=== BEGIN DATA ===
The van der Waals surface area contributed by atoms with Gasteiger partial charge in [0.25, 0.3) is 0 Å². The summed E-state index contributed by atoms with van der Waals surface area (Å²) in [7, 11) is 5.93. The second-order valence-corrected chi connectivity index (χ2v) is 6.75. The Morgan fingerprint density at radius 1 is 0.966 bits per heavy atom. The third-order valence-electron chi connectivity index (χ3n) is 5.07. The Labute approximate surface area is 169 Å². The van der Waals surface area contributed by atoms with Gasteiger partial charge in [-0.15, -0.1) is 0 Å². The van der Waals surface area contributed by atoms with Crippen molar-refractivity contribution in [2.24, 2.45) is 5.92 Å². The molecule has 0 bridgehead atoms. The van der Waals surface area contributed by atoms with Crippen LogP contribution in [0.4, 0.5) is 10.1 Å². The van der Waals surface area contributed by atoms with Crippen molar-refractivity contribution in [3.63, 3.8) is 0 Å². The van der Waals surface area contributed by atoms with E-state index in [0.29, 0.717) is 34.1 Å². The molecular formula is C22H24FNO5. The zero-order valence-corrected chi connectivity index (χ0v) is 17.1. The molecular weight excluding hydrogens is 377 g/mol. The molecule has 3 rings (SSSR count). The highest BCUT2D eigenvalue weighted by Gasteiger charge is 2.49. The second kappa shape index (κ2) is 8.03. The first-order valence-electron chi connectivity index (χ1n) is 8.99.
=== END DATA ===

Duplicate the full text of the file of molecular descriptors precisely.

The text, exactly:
The van der Waals surface area contributed by atoms with Gasteiger partial charge in [0.25, 0.3) is 0 Å². The summed E-state index contributed by atoms with van der Waals surface area (Å²) in [7, 11) is 5.93. The second-order valence-corrected chi connectivity index (χ2v) is 6.75. The Morgan fingerprint density at radius 1 is 0.966 bits per heavy atom. The third-order valence-electron chi connectivity index (χ3n) is 5.07. The Labute approximate surface area is 169 Å². The van der Waals surface area contributed by atoms with Gasteiger partial charge in [-0.15, -0.1) is 0 Å². The van der Waals surface area contributed by atoms with Crippen molar-refractivity contribution in [2.24, 2.45) is 5.92 Å². The molecule has 0 bridgehead atoms. The van der Waals surface area contributed by atoms with Crippen LogP contribution in [0.4, 0.5) is 10.1 Å². The van der Waals surface area contributed by atoms with Crippen molar-refractivity contribution in [3.63, 3.8) is 0 Å². The van der Waals surface area contributed by atoms with E-state index in [0.29, 0.717) is 34.1 Å². The molecular formula is C22H24FNO5. The zero-order valence-corrected chi connectivity index (χ0v) is 17.1. The molecular weight excluding hydrogens is 377 g/mol. The molecule has 3 rings (SSSR count). The highest BCUT2D eigenvalue weighted by Gasteiger charge is 2.49. The second kappa shape index (κ2) is 8.03. The first-order valence-electron chi connectivity index (χ1n) is 8.99.